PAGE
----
The family of a mentally ill man who died at the hands of Pleasanton police will receive a $6 million settlement. As ABC reported, the gesture from the Bay Area city puts an end to a lawsuit recently filed by Jacob Bauer’s family.
On Aug. 1, 2018, Bauer was confronted by officers responding to calls about a man talking to himself, breaking bottles and exhibiting erratic behavior inside a local grocery store. He initially cooperated with the cops and responded to their questions, but moments later, he stopped and gave them a blank stare. Per the suit, he was suddenly placed in handcuffs, tackled, tased and punched while laying in a prone position.
During the struggle, about eight cops allegedly piled on top of Bauer and put in him a full-body wrap and spit mask, prompting him to complain about his inability to breathe. He fell unconscious, and paramedics were called to the scene. According to a coroner’s report, emergency responders gave him a sedative but were unable to access him for eight minutes afterward. He was pronounced dead at a nearby hospital.
In June 2019, Bauer’s parents, John and Rose Bauer, filed a wrongful death lawsuit against the city of Pleasanton and police officials, who they accused of violating their son’s constitutional rights. Nearly two years later, they’ve agreed to dismiss the suit against the city in exchange for $6 million.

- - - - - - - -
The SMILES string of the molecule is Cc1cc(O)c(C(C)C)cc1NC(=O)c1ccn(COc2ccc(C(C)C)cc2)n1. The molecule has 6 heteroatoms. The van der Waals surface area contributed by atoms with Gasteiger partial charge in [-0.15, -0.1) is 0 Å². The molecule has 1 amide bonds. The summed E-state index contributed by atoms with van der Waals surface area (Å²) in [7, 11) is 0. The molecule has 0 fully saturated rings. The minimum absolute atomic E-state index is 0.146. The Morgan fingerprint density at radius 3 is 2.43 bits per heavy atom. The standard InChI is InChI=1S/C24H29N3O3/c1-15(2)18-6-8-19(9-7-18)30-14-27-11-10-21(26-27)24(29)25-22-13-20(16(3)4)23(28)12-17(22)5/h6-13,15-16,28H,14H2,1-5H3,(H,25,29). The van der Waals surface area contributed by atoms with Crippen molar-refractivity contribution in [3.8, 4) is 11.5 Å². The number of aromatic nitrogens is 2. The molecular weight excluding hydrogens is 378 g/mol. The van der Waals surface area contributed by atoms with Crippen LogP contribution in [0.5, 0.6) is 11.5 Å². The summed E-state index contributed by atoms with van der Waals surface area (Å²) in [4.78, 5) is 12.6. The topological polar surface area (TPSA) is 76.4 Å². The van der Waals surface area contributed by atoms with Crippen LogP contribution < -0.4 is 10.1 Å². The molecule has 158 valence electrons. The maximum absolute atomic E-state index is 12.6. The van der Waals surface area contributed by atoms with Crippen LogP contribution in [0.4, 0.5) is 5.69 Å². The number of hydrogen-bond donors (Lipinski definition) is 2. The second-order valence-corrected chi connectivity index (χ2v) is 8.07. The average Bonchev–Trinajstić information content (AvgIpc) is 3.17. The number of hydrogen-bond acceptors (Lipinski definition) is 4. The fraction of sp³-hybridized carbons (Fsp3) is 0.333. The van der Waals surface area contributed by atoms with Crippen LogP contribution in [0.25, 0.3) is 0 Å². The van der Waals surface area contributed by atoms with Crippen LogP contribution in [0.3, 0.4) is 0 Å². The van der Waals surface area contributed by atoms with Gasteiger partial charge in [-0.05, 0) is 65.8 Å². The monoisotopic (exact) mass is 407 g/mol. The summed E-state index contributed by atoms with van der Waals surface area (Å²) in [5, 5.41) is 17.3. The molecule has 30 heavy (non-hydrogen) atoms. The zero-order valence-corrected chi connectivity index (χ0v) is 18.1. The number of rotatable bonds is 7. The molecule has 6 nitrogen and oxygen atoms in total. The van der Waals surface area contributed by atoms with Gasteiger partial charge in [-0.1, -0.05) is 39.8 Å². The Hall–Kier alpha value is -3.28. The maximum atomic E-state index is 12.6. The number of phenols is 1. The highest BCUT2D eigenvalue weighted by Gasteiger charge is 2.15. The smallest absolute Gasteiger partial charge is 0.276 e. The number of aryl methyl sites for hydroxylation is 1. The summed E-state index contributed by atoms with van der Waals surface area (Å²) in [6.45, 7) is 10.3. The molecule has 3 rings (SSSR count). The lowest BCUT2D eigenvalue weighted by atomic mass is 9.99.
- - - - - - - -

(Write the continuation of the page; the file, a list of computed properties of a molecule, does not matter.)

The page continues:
The settlement, per reports, permanently closes the civil case and prohibits the Bauers from reintroducing similar litigation. It includes a listening session between them and Pleasanton Police Chief David Swing, who made it clear that the act “shall not constitute or be construed as an admission of liability or fault by (the) defendants or any of the employees of the city of Pleasanton.” He added that the involved officers, who have been cleared of wrongdoing, continue to deny all allegations against them.
Prior to Bauer’s death, his parents had reportedly met with officers on several occasions with concerns that their mentally ill son would be killed by Pleasanton police. They want to continue the conversations in hopes to address officers’ treatment of those suffering from mental health issues.
“No parent should ever have to live with the visions of the violent death of their child,” Rose said in a statement. “Jacob lost his life over a few broken bottles at a grocery store. I hope this settlement creates real changes to stop police from using excessive force against the mentally ill.”
“An important part of this settlement is our ability to meet directly with the Pleasanton Chief of Police to discuss and see implemented critically needed policy changes which help support the mentally ill when they encounter PPD,” added John.